With an eye toward blissful and somewhat vague lyricism, Elizabeth Powell has been making music as Land of Talk with her bandmates for nearly two decades. Illustrating complex emotions, there’s pain, trauma, and moments of sweet reprieve intricately woven into her brand of emotionally cryptic indie rock.
“Speaking from somebody who was just brought up in North America, in the 80s, and 90s, there just isn’t much open communication about our struggles,” Powell says. ”So I think that’s why we make art or we write poetry, or we dance — to express ourselves in a less conventional way where we’re not afraid to be vulnerable.”
True to form, Land Of Talk’s latest EP, Calming Night Partner, is a short collection of tender songs that hit like a warm hug, with visceral lyrics that make you feel like you’re being metaphorically cleaved. “I think the palette, like the colour of the song and just the mood and the kind of space that it creates for the listener is most important for me. I’m always thinking of the listener and how they’re going to be feeling while hearing it,” Powell says.
Still, sometimes it’s those one-liners that Powell is so famous for that encapsulate the whole feeling of the song in an abstract way. Like in her song “Moment Feed,” a standout track on the new album, when she repeats the chorus, “wings wide, heavy water,” in a haunting and hushed tone. “Maybe I just have a different kind of brain and maybe some people know exactly what I’m saying and maybe some might go ‘what on Earth is this code?’” Powell says.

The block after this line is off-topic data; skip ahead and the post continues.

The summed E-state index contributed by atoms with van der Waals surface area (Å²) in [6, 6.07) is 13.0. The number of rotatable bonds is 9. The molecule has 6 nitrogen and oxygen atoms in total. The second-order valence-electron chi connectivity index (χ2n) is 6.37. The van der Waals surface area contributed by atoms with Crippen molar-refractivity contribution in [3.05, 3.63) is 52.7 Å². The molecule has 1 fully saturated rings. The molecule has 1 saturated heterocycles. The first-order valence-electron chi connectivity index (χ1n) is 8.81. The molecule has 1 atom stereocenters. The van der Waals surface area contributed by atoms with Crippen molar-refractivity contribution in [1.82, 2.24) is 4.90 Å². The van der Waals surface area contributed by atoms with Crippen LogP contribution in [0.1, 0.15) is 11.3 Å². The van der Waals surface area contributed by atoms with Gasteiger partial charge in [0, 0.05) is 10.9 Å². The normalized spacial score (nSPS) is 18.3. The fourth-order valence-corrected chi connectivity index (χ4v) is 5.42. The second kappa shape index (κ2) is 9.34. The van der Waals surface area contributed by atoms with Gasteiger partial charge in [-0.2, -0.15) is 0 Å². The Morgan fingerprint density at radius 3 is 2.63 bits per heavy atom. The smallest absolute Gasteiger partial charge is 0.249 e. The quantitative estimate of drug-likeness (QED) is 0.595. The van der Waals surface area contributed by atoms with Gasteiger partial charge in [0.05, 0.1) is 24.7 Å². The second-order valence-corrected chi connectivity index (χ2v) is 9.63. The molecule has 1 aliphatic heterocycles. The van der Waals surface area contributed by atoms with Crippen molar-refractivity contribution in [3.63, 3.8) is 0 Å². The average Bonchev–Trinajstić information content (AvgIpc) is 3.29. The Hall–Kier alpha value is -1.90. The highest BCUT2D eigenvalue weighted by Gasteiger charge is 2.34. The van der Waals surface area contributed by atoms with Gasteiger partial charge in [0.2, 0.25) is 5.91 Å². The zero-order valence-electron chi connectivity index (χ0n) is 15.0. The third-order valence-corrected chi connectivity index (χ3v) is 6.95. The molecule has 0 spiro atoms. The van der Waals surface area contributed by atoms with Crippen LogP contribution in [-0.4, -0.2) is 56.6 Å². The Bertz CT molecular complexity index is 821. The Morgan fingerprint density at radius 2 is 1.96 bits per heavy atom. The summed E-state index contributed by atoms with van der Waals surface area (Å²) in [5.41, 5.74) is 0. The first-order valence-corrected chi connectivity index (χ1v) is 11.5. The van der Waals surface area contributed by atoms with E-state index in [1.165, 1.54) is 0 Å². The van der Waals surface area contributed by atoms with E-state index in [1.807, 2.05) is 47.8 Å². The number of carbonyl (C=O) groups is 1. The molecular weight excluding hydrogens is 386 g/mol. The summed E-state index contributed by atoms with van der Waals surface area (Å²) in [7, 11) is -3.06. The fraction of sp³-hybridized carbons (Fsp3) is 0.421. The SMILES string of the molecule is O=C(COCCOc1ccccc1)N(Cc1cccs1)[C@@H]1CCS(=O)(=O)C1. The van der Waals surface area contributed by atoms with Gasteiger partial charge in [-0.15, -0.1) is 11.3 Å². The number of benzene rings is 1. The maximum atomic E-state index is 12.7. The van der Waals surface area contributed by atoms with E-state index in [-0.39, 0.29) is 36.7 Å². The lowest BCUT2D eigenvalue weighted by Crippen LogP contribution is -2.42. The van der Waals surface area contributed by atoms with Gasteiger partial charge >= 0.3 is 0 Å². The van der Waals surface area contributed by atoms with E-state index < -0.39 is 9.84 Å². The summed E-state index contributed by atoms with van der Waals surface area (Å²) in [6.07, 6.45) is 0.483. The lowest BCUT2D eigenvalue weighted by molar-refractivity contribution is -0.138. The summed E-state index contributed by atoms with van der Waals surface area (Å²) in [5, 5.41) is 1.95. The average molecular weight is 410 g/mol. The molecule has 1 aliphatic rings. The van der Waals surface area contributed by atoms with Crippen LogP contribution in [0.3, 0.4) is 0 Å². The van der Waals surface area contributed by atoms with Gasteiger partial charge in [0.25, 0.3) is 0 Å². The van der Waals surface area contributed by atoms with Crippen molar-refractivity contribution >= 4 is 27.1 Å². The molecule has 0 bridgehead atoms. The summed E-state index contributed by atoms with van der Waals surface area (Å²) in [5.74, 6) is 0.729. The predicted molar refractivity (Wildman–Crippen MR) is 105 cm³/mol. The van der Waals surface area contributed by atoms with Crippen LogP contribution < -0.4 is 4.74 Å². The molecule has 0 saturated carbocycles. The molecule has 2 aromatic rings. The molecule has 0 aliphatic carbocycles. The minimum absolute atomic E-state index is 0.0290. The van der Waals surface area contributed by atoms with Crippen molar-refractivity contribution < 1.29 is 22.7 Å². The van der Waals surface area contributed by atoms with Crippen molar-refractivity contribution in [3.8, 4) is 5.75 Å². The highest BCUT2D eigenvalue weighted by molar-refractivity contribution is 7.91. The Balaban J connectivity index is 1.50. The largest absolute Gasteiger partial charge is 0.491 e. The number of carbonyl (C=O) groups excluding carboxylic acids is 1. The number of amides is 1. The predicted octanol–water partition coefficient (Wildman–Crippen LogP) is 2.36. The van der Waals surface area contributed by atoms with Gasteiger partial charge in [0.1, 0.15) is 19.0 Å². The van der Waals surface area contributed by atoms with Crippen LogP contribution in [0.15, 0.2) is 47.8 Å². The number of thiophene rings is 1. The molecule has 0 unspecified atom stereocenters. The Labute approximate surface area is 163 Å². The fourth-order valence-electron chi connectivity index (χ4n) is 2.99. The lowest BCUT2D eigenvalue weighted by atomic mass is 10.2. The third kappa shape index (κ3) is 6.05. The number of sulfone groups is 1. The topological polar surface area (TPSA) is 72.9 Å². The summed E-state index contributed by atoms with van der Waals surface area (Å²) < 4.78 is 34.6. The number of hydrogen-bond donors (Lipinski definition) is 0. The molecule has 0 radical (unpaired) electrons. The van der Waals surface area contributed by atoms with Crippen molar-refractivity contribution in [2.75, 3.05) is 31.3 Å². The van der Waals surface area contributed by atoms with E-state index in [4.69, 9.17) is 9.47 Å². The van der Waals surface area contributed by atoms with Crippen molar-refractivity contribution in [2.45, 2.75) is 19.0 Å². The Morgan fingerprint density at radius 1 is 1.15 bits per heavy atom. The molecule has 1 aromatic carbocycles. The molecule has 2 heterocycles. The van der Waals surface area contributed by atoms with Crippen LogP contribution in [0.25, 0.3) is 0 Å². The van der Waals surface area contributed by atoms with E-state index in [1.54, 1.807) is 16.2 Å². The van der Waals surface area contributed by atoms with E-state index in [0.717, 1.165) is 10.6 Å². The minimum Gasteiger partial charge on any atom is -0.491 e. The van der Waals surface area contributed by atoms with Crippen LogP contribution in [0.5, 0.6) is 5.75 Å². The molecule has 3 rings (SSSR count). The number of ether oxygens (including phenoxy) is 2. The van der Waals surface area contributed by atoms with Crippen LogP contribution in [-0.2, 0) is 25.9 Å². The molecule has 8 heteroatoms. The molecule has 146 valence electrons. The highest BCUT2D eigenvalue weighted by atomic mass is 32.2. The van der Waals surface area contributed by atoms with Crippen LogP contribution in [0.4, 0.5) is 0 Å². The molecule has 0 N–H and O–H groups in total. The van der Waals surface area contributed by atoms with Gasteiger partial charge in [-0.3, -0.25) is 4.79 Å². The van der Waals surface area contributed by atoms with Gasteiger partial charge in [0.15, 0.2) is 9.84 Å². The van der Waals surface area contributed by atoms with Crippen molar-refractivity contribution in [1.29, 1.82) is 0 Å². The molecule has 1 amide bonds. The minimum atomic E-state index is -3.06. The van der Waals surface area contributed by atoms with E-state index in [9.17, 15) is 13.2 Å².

One vocal phrase that was initially used as a placeholder on the title track also caught the ear of Besnard Lakes’ Jace Lasek, who mixed Calming Night Partner. “It was something I completely forgot about that he made sound so beautiful and really brought it to the front,” Powell says. “The line I’m singing is “sweet isolation,” which is pretty on point, so I guess it’s like one man’s trash is another man’s treasure.”
Calming Night Partner was recorded in just five days and, as Powell explains, it was a struggle to get into a recording headspace during the pandemic but she wouldn’t trade the much needed “family reunion” between her bandmates for anything. “We were all kind of terrified and felt like the rug had just been pulled out from under us as a global society. And we also, as a band, hadn’t been spending a lot of time together,” Powell says. “But we happened to pull off a record in a record amount of time because we have a 20-year chemistry with each other.”
Both Powell and her bandmates are counting down the days until they can play their new songs live and are currently planning to tour in the spring. “It looks like something for May is in the works,” she says. “Which is exciting because I can’t wait to rock out.”
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